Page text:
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RIBA opens pension plan for architects


The RIBA has launched a pension plan for architects in response to concerns small practices may struggle to satisfy new compulsory auto-enrolment legislation

Introduced in 2012, the legislation makes the provision of a pension to employees a legal requirement. Rolled out over the next five years it affects all businesses with two or more employees.

All pension providers charge a management fee as a percentage of an individual’s accumulated pension pot. Under the new plans RIBA is offering a rate of 0.44 per cent to all its members.

RIBA chief financial officer Andy Munro told the AJ: ‘A lot of commentators have warned that there will be issues with auto enrolment for small employers. It is a big concern that in two years when auto enrolment will be required by smaller practices that the big providers will say, “no, sorry you are too small for us”.

‘But we have worked with Aegon, the second largest pension provider, to create an “aggregate capability” that means we can offer an annual management rate of 0.44 per cent; a rate that is as good as we can see anywhere in the market.’

Munro denied the pension was a money making exercise. ‘We have to cover our costs but there is no intention to use this to make money out of members.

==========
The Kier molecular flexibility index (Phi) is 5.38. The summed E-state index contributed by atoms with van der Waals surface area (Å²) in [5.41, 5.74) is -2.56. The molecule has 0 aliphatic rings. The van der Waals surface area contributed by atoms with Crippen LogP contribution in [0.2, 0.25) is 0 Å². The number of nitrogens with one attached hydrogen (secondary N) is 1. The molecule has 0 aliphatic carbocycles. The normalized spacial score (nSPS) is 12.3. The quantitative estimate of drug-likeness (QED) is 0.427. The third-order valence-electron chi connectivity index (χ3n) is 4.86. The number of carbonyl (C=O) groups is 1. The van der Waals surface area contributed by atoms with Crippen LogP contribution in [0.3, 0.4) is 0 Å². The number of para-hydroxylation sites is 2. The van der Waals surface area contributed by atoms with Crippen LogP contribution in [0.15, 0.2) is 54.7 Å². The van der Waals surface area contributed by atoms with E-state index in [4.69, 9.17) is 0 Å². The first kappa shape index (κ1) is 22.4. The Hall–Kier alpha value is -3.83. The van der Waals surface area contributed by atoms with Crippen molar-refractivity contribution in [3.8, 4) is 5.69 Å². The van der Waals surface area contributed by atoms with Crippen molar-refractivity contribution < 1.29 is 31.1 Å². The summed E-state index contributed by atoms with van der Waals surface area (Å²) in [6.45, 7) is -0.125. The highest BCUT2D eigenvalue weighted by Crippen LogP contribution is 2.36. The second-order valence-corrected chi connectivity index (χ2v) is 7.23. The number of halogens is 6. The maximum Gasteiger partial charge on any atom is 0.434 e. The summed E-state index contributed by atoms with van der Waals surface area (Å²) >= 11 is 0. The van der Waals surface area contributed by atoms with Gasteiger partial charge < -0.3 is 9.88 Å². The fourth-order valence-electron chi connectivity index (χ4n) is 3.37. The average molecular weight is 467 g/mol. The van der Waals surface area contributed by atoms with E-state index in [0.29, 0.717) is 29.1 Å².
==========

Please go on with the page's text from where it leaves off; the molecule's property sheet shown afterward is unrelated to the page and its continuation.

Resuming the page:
‘In a couple of years small practices will be required to auto enrol and they will find it impossible. We have stepped in to provide this service,’ he said.

Munro said the deal had been made possible by the development of specialist software that will allow firms to sign up via the RIBA website: ‘The software allows integration of the payroll data so we can offer the same level of service to a firm of 3 or 4 employees as we can a very large firm,’ he said.

As well as the 0.44 per cent fee Munro said RIBA would also probably charge around £10 per employee for the software: ‘The cost hasn’t been nailed down yet, we were thinking of around £5 - £10 per employee, but we may do it at a practice level.’

Munro also said that a number of other institutions had been ‘knocking at our door’ and he pledged to make the software a ‘white label’ product meaning it would be available to all. ‘We in the construction industry are all in this together,’ he said.

A number of large firms including British Airways and BT have already begun ‘staging’ and Munro said RIBA has lined up a number of seminars with the UK’s biggest architectural practices to discuss the offering.

‘Over the next twelve months around 100 chartered practices with 50 or more employees are expected to auto enrol and from June 2015 onwards over 2,000 architectural practices will be staging,’ said Munro.

Small practitioners were divided over the new service. Alan Wilkinson of Suffolk-based WPP Architects said: ‘If this scheme will genuinely help to take the administrative burden off small practices, then I would be in favour of it.’